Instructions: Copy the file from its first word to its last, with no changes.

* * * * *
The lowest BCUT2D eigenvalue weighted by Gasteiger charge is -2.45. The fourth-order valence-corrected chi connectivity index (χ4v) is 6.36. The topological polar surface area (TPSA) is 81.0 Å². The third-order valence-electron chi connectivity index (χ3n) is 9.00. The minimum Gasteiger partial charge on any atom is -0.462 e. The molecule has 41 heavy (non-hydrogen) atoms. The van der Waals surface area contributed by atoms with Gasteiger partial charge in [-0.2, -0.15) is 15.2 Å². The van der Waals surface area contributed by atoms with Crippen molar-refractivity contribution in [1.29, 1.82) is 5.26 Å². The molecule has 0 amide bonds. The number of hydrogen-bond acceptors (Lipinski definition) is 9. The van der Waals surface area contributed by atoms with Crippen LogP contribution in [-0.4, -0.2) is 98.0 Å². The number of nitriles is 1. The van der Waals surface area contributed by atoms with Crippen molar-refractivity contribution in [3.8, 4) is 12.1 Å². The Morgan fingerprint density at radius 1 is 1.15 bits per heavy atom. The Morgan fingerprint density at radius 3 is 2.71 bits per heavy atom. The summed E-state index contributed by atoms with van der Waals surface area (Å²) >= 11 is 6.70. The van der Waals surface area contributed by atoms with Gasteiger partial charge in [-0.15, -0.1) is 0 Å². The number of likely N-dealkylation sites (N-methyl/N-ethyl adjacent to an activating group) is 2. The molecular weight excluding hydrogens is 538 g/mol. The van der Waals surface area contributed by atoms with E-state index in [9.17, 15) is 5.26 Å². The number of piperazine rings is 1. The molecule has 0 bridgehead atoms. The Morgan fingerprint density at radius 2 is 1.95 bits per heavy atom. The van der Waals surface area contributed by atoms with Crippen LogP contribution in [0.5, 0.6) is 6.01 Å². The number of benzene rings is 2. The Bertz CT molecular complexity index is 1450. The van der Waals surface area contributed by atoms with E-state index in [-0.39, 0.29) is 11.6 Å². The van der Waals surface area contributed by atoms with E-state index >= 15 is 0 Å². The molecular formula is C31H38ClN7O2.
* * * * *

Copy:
The lowest BCUT2D eigenvalue weighted by Gasteiger charge is -2.45. The fourth-order valence-corrected chi connectivity index (χ4v) is 6.36. The topological polar surface area (TPSA) is 81.0 Å². The third-order valence-electron chi connectivity index (χ3n) is 9.00. The minimum Gasteiger partial charge on any atom is -0.462 e. The molecule has 41 heavy (non-hydrogen) atoms. The van der Waals surface area contributed by atoms with Gasteiger partial charge in [-0.2, -0.15) is 15.2 Å². The van der Waals surface area contributed by atoms with Crippen molar-refractivity contribution in [1.29, 1.82) is 5.26 Å². The molecule has 0 amide bonds. The number of hydrogen-bond acceptors (Lipinski definition) is 9. The van der Waals surface area contributed by atoms with Crippen LogP contribution in [-0.4, -0.2) is 98.0 Å². The number of nitriles is 1. The van der Waals surface area contributed by atoms with Crippen molar-refractivity contribution in [3.8, 4) is 12.1 Å². The Morgan fingerprint density at radius 1 is 1.15 bits per heavy atom. The Morgan fingerprint density at radius 3 is 2.71 bits per heavy atom. The summed E-state index contributed by atoms with van der Waals surface area (Å²) >= 11 is 6.70. The van der Waals surface area contributed by atoms with Gasteiger partial charge in [-0.15, -0.1) is 0 Å². The number of likely N-dealkylation sites (N-methyl/N-ethyl adjacent to an activating group) is 2. The molecular weight excluding hydrogens is 538 g/mol. The van der Waals surface area contributed by atoms with E-state index in [9.17, 15) is 5.26 Å². The number of piperazine rings is 1. The molecule has 0 bridgehead atoms. The Morgan fingerprint density at radius 2 is 1.95 bits per heavy atom. The van der Waals surface area contributed by atoms with Crippen LogP contribution in [0.5, 0.6) is 6.01 Å². The number of benzene rings is 2. The Bertz CT molecular complexity index is 1450. The van der Waals surface area contributed by atoms with E-state index in [-0.39, 0.29) is 11.6 Å². The van der Waals surface area contributed by atoms with E-state index >= 15 is 0 Å². The molecular formula is C31H38ClN7O2.